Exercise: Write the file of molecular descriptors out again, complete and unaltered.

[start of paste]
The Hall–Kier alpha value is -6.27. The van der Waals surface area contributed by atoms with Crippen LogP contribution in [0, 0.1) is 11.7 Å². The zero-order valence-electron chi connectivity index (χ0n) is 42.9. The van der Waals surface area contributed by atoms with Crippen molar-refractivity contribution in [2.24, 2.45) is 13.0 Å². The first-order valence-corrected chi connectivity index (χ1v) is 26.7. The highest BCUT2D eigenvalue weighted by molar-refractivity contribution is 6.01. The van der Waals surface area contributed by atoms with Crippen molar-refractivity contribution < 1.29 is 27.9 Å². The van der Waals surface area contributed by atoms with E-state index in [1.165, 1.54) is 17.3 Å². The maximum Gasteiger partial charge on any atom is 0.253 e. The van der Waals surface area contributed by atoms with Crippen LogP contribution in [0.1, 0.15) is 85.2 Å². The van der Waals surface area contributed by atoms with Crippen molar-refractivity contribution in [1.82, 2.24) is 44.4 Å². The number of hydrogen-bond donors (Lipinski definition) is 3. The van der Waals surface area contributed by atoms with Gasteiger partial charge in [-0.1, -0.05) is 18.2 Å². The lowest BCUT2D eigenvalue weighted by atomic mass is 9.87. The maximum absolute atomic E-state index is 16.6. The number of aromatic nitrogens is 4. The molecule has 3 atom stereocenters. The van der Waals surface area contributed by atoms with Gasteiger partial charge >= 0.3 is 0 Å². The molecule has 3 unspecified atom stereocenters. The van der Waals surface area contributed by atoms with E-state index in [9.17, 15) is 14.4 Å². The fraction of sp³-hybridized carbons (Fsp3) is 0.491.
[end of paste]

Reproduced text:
The Hall–Kier alpha value is -6.27. The van der Waals surface area contributed by atoms with Crippen LogP contribution in [0, 0.1) is 11.7 Å². The zero-order valence-electron chi connectivity index (χ0n) is 42.9. The van der Waals surface area contributed by atoms with Crippen molar-refractivity contribution in [2.24, 2.45) is 13.0 Å². The first-order valence-corrected chi connectivity index (χ1v) is 26.7. The highest BCUT2D eigenvalue weighted by molar-refractivity contribution is 6.01. The van der Waals surface area contributed by atoms with Crippen molar-refractivity contribution < 1.29 is 27.9 Å². The van der Waals surface area contributed by atoms with E-state index in [1.165, 1.54) is 17.3 Å². The maximum Gasteiger partial charge on any atom is 0.253 e. The van der Waals surface area contributed by atoms with Crippen LogP contribution in [0.1, 0.15) is 85.2 Å². The van der Waals surface area contributed by atoms with Crippen molar-refractivity contribution in [1.82, 2.24) is 44.4 Å². The number of hydrogen-bond donors (Lipinski definition) is 3. The van der Waals surface area contributed by atoms with Gasteiger partial charge in [-0.1, -0.05) is 18.2 Å². The lowest BCUT2D eigenvalue weighted by atomic mass is 9.87. The maximum absolute atomic E-state index is 16.6. The number of aromatic nitrogens is 4. The molecule has 3 atom stereocenters. The van der Waals surface area contributed by atoms with Gasteiger partial charge >= 0.3 is 0 Å². The molecule has 3 unspecified atom stereocenters. The van der Waals surface area contributed by atoms with E-state index in [9.17, 15) is 14.4 Å². The fraction of sp³-hybridized carbons (Fsp3) is 0.491.